After applying the remaining set of inclusion criteria, an analysis population comprising data of 129 males (78.7%) and 35 females (21.3%) was identified. The mean (±standard deviation (SD)) age at the time of receiving access to the database (2014) was 40 (±25.1) years for males and 48 (±21.9) years for females. Some patients had additional 286.* diagnosis codes, which may reflect a refinement of the initial diagnosis over time or inconsistency of coding from different providers (eg, primary care, hematologist, or hospitalist) (Table 1). More males than females had 1 or more additional 286.* codes (males, 87%; females, 74%). The most common additional 286.* diagnosis codes were for “other and unspecified coagulation defects” (286.9; males, 2%; females, 31%), “von Willebrand’s disease” (286.4; males, 15%; females, 17%), “congenital deficiency of other clotting factors” (286.3; males, 9%; females, 23%), and “acquired coagulation factor deficiency” (286.7; males, 8%; females, 9%). Few patients had non-286 diagnosis codes for bleeding disorders. Glanzmann’s thrombasthenia (qualitative platelet defect, 287.1) was diagnosed in 2% of males and 3% of females. No patients had reported diagnoses of systemic lupus or lupus erythematosus, which might be associated with an artifactual change in aPTT test results.

Table 1 Diagnosis codes

Note: ^Patients could have multiple diagnosis codes.

Overall, approximately half of the patients received a coagulation screening test such as PT and aPTT (Figure 2). The availability of results of these tests was higher for females than males. Of the patients who had both PT and aPTT test results, only 56% of the males and 7% of the females had test results consistent with a diagnosis of congenital hemophilia (normal PT and prolonged aPTT).

Figure 2 PT/aPTT testing.

Notes: +Normal PT, factor replacement treatment records insufficient to explain normal results; prolonged aPTT, >37 s.

Abbreviations: aPTT, activated partial thromboplastin time; PT, prothrombin time.

Few patients had a prescription for hemophilia treatment (Figure 3). The most common prescriptions for males were aminocaproic acid (eg, Amicar®; 10.8%) and coagulation factor VIII (FVIII; 9.0%), whereas the most common prescription for females was desmopressin, or DDAVP (Stimate®; 11.0%). A prescription for an anticoagulant (warfarin, Coumadin®, heparin, Lovenox®, Fragmin®, Eliquis®, Pradaxa®, or Xarelto®), which would typically be expected to be coded as “coagulopathy due to anticoagulants” (289.7) rather than congenital hemophilia, was identified for 36% of males. Dosing information was not obtainable for this study, as few patient records included any data on dosing beyond a single treatment. Nearly all patients’ chart notes included a reference to an NLP term for “pain” (males, 98%; females, 97%); among those that identified a pain location, the most common sites were the chest (male, 88%; female, 83%) and abdomen (male, 85%; female, 91%) (Figure 4). Joint pain was identified in 41% of males and 37% of females.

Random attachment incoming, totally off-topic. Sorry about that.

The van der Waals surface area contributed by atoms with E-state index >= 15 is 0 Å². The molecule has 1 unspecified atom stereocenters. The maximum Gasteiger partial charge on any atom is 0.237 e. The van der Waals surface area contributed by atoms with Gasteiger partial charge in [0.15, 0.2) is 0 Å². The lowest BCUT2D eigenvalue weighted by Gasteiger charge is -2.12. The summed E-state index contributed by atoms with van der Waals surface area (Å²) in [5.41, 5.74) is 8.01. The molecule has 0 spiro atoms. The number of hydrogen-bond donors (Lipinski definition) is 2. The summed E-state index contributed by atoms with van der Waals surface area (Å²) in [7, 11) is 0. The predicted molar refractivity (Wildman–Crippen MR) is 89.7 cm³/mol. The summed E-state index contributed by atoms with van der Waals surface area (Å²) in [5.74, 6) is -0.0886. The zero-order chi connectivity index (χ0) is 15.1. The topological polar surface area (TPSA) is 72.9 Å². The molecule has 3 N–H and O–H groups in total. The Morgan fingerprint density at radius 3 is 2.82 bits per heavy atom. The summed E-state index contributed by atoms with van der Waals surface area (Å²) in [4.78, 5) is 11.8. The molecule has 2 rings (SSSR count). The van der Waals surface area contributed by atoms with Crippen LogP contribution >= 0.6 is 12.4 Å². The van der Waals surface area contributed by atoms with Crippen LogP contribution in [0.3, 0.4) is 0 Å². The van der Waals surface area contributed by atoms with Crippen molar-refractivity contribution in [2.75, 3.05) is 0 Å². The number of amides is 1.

Figure 3 Hemophilia treatment.

Abbreviation: DDAVP, desmopressin.

Figure 4 Sites of pain.

Case examples

Patient 1 was a 41-year-old female with approximately 2.5 years of chart note data. Her history included multiple instances of bleeding and easy bruising throughout the first 2 years of data, with symptoms including “substantial” and “excessive” bleeding, spontaneous bleeding from the nose, rectum, and bright red blood in the stool. Her last 1.5 years of chart note data included multiple mentions of FVIII deficiency (“mild” and “moderately; decrease”) and hemophilia. Her records did not indicate any use of treatments for hemophilia. She received ICD-9-CM codes of 286.0 and 286.9. Overall, these data seem to indicate a case of symptomatic hemophilia A in a probably heterozygous female (carrier).

Patient 2 was a 33-year-old female with approximately 3 years of chart note data. She experienced at least 3 pregnancies during this period, of which 2 ended in miscarriage and 1 led to “delivery complications”. Recurrent symptoms of bleeding were noted throughout her medical history, which included “unusual” and “abnormal” bleeding, “frequent” nose bleeding, internal bleeding, hematuria, and hematochezia. On the day of her delivery, she experienced “excessive” bleeding and “significant” “intra-abdominal” hemorrhage, and “acquired” FVIII deficiency was noted. Her chart notes included numerous additional mentions of “acquired” FVIII deficiency or “acquired” hemophilia, as well as “rare” blood disorder and “pregnancy-induced” blood disorder. She received ICD-9-CM 286 codes of 286.0, 286.5, and 286.9. Together these data strongly suggest that this was a case of peri-partum acquired hemophilia rather than congenital hemophilia.